The Niagara News is the community newspaper of Niagara College located in Welland and Niagara-on-the-Lake, Ontario, Canada. It is created and produced by the students of the Niagara College Journalism program.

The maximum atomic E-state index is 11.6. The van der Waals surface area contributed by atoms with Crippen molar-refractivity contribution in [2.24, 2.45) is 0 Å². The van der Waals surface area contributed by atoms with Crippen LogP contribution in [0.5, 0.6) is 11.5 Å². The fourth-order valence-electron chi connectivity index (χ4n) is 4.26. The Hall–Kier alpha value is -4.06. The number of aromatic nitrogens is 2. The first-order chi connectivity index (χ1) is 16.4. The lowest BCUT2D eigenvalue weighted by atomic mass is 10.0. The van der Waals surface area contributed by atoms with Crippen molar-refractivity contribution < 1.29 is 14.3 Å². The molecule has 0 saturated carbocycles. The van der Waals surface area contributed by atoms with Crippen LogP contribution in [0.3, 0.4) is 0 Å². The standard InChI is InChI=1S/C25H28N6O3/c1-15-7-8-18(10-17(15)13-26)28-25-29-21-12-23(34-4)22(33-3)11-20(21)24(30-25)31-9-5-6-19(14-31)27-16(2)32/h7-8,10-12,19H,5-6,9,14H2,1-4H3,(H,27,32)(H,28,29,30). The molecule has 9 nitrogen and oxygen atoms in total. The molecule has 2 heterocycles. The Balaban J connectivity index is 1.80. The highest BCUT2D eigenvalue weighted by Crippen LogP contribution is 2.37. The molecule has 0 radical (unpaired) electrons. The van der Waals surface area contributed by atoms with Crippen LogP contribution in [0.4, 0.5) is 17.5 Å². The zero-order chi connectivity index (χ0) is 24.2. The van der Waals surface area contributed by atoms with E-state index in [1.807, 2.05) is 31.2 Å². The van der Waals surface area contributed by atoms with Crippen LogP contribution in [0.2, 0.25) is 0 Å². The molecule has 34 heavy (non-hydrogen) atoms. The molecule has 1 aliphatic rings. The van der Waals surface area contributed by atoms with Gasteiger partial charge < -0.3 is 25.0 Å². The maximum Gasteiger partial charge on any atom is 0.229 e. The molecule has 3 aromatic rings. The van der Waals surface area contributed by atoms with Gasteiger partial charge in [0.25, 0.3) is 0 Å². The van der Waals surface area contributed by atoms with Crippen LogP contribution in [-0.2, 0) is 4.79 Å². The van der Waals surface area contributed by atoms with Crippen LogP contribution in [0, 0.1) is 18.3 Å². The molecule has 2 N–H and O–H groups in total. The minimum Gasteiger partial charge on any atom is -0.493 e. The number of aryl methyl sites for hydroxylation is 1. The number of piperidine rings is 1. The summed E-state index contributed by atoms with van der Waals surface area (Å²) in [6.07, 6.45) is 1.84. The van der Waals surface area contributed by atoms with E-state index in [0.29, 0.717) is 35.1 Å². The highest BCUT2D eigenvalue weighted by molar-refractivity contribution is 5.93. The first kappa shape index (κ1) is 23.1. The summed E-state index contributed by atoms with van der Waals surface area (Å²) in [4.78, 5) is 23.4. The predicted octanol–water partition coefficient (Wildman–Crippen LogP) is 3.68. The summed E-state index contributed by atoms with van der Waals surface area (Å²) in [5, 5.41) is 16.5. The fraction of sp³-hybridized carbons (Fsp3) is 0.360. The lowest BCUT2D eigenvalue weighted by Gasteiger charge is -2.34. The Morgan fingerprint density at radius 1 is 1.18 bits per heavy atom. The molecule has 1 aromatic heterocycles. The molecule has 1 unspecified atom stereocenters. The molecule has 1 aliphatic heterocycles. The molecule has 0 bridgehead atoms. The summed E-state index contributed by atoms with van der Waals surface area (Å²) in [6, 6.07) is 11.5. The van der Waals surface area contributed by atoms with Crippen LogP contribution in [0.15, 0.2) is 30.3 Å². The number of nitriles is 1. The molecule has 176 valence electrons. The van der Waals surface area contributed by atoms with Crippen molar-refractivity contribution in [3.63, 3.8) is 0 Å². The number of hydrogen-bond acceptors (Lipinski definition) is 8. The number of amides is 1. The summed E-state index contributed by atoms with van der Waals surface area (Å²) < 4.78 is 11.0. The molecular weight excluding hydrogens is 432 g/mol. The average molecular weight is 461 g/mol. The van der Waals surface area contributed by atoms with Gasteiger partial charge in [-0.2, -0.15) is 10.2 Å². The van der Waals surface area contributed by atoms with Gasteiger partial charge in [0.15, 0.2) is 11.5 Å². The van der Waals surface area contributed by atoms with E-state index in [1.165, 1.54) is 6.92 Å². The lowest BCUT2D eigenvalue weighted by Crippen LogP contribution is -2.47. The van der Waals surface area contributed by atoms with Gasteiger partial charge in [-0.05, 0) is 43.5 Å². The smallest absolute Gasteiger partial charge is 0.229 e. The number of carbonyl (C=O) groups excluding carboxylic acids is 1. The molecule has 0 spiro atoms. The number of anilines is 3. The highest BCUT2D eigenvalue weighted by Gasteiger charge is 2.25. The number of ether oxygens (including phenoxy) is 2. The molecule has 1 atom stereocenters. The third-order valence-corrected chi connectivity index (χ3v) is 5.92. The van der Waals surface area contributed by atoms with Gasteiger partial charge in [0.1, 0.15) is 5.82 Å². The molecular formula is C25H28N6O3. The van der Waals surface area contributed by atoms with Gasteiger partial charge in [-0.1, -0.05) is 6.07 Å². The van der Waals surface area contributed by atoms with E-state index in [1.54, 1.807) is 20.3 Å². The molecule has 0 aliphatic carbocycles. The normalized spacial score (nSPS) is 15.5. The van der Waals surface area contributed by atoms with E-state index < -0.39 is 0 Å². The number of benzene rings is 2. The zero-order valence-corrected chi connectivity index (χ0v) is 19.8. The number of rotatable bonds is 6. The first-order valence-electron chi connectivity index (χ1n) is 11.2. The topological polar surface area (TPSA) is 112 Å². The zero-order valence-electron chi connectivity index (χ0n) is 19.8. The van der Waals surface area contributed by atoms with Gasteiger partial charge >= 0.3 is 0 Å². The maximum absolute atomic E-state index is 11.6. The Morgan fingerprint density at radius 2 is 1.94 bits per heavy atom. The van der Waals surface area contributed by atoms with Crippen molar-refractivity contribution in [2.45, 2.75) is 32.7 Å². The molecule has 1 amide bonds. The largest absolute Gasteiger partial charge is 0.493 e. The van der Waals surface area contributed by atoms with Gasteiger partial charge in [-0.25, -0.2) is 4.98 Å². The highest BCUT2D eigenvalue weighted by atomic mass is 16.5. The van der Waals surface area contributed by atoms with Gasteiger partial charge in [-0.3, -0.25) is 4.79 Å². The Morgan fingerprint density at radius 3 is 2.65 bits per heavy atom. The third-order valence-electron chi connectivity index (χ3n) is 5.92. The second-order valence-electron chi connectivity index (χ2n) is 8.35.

By YUSUF TURABI Staff Writer The new Samsung Galaxy Note 7 has one of the best set of specifications a smartphone should possess. But recent cases of overheating and igniting of batteries has raised some doubts among buyers as to whether investing in this particular smartphone is so smart. “This has greatly affected Samsung’s sales and it is speculated that due to the hit they took on the Note 7 they might release the Galaxy S8 series early to compensate,” says Weilin Gong, manager and owner of Miki Wireless, in St. Catharines and Niagara Falls. The Galaxy Note 7 was launched in August, a month prior to the release of the rival iPhone 7. The Samsung Galaxy Note 7 is facing high-profile problems with the phone’s battery. There have been a “small number of reported incidents globally,” according to a news release on the official site of Samsung Electronics Inc. Despite the problems, some people intend to stick with the brand. “I love Samsung… I am not going to change,” says Vivek Pothegadoo, a Computer Programming student at Niagara College and a Samsung phone user since the age of 13. “I never had problems with it.” Samsung has recalled 2.5 million devices due to the battery problems. Health Canada and Samsung Canada has received one report of a phone battery overheating in Canada. The company is urging customers to replace the phone as soon as they can and exchange it with the Samsung Galaxy S7 or Galaxy S7 edge from where they purchased their device. The customers will receive a refund on the price difference between the Galaxy Note 7 and the devices they choose. Due to the battery problems in the Galaxy Note 7, Samsung is planning an updated version for the software that will prevent the battery from overheating by limiting the recharge to 60 per cent. According to a story by Globalnews.ca, this isn’t the first time that Samsung has had an issue with one of its products. In February 2013, a man allegedly suffered a second-degree burn in South Korea when the 2011 Galaxy Note in the pocket of his pants caught fire. In December of the same year, there was a report of a case in Vancouver where a Samsung Galaxy S4 phone that was plugged into its charger started smoking and producing sparks. According to a CBC News report, Samsung offered free pizza as an apology to the employees at the mobile retail shops for the unprecedented recall of the phone. Consumers experiencing any issues with their online registration can call 1-800-517-3507 to resolve any questions or concerns.